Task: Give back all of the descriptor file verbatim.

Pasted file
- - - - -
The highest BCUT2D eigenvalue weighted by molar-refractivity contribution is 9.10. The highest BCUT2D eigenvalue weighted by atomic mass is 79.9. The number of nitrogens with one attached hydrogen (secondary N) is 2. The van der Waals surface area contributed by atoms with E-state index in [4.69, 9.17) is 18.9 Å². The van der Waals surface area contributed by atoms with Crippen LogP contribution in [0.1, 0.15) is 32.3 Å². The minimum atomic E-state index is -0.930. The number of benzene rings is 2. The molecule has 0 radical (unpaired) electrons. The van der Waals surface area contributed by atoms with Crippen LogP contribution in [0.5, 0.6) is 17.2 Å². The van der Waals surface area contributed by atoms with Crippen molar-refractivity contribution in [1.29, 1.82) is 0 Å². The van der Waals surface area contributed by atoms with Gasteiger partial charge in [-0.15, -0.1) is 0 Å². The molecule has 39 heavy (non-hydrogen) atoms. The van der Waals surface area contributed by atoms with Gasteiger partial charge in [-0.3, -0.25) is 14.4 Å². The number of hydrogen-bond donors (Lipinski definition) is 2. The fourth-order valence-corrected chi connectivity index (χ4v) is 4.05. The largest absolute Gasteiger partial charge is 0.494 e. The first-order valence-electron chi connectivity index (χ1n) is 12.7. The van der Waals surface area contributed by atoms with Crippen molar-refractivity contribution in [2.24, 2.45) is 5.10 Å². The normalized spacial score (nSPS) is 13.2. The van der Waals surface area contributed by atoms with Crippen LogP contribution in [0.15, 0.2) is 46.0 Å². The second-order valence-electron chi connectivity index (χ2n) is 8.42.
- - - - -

The highest BCUT2D eigenvalue weighted by molar-refractivity contribution is 9.10. The highest BCUT2D eigenvalue weighted by atomic mass is 79.9. The number of nitrogens with one attached hydrogen (secondary N) is 2. The van der Waals surface area contributed by atoms with E-state index in [4.69, 9.17) is 18.9 Å². The van der Waals surface area contributed by atoms with Crippen LogP contribution in [0.1, 0.15) is 32.3 Å². The minimum atomic E-state index is -0.930. The number of benzene rings is 2. The molecule has 0 radical (unpaired) electrons. The van der Waals surface area contributed by atoms with Crippen LogP contribution in [0.5, 0.6) is 17.2 Å². The van der Waals surface area contributed by atoms with Crippen molar-refractivity contribution in [1.29, 1.82) is 0 Å². The van der Waals surface area contributed by atoms with Gasteiger partial charge in [-0.15, -0.1) is 0 Å². The molecule has 39 heavy (non-hydrogen) atoms. The van der Waals surface area contributed by atoms with Gasteiger partial charge in [-0.3, -0.25) is 14.4 Å². The number of hydrogen-bond donors (Lipinski definition) is 2. The fourth-order valence-corrected chi connectivity index (χ4v) is 4.05. The largest absolute Gasteiger partial charge is 0.494 e. The first-order valence-electron chi connectivity index (χ1n) is 12.7. The van der Waals surface area contributed by atoms with Crippen molar-refractivity contribution in [2.24, 2.45) is 5.10 Å². The normalized spacial score (nSPS) is 13.2. The van der Waals surface area contributed by atoms with Crippen LogP contribution in [0.15, 0.2) is 46.0 Å². The second-order valence-electron chi connectivity index (χ2n) is 8.42.